Yet Chris is pulled into the vortex of this murder of a black gay man by, presumably, a white boy in ways he might not have expected, most notably by the fact this younger sister discovers the dead man’s portable radio in the park into which he had just put in a tape a few moments before meeting his killer. When Chris, recognizing the radio, takes it from his sister, accordingly, he has unwittingly involved himself in the death since on that tape is the voice of the murderer himself.

      It’s little wonder that through this swirling chaos of events in the days leading up to the national celebration of the Queen’s Silver Jubilee, the two young men who make such beautiful music together are quite literally pulled apart, Chris falling in love, metaphorically speaking, with his vision of new career opportunities, and literally with Jeff Kane’s intern, Tracy, who promises to help him partner a break for the two of them into commercial broadcasting.

      At the very same time the duo has promised to do a gig for a local white gay dance club where the morose Caz falls for a young punk kid, Billibud (Jason Durr, whose character is obviously named after Melville’s innocent, Christ-like hero).

      You might say the two are being torn away—in the tumult of social and political issues  that surround them—in totally opposite directions despite their deep love for one another.

       Furthermore TJ’s murder keeps pushing them further into a dangerous zone, as suddenly Chris is arrested by the police as a suspect for the murder, apparently turned in by the murderer himself, the police using the evidence of burned radio as proof. Unable to reach Caz, he must turn to Tracy for help, extending their relationship. With the help of a lawyer she frees him temporarily from police arrest, but not without some complaint about his behavior.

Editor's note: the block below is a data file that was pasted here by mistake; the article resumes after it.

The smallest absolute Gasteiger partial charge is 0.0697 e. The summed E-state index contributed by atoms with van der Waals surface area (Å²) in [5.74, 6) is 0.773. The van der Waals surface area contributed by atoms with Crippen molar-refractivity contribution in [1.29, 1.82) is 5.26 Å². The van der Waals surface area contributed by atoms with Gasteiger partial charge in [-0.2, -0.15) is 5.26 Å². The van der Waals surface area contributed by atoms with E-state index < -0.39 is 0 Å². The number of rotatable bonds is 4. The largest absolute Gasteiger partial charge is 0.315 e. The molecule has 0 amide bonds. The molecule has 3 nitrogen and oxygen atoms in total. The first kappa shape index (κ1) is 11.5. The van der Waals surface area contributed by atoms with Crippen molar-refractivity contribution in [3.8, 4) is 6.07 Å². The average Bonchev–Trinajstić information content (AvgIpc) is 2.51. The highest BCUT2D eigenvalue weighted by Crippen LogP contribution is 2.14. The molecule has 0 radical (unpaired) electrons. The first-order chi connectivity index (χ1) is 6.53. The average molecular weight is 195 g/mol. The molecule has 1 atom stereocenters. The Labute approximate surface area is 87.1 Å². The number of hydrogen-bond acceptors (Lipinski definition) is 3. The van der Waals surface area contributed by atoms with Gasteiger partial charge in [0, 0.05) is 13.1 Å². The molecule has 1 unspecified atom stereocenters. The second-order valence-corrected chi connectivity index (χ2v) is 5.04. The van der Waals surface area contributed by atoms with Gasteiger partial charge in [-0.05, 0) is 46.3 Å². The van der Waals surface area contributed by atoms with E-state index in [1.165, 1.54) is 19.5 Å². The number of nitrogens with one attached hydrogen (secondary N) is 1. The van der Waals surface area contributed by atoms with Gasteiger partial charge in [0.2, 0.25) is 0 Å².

Meanwhile, meeting up with Billibud in the park late at night, Caz nonetheless insists something doesn’t feel right, and makes a date for another time and place by writing his telephone number on his chest. We almost wonder, like he must, if even the kid might be a possible suspect; and, if nothing else, his actions help us to empathize with the sense of paranoia that Caz must carry around with him as a badge of survival. In fact, it is not the cute punk, with whom he later has enjoyable sex in his own bed, who is responsible for TJ’s murder, but another of their mutual white friends, connected with the skinheads who threaten both Caz and Chris whenever they are ready to head off their studio for late night broadcasts.

       A short while before, the two have symbolically separated permanently when, attempting to tape up a new antenna so that they might broadcast to a larger audience, Chris trips and almost falls to his death from the high roof of a building, Caz saving him, but warning him of the dangers that stand between them. And when he leaves, Chris meets up with Tracy as the two have sex.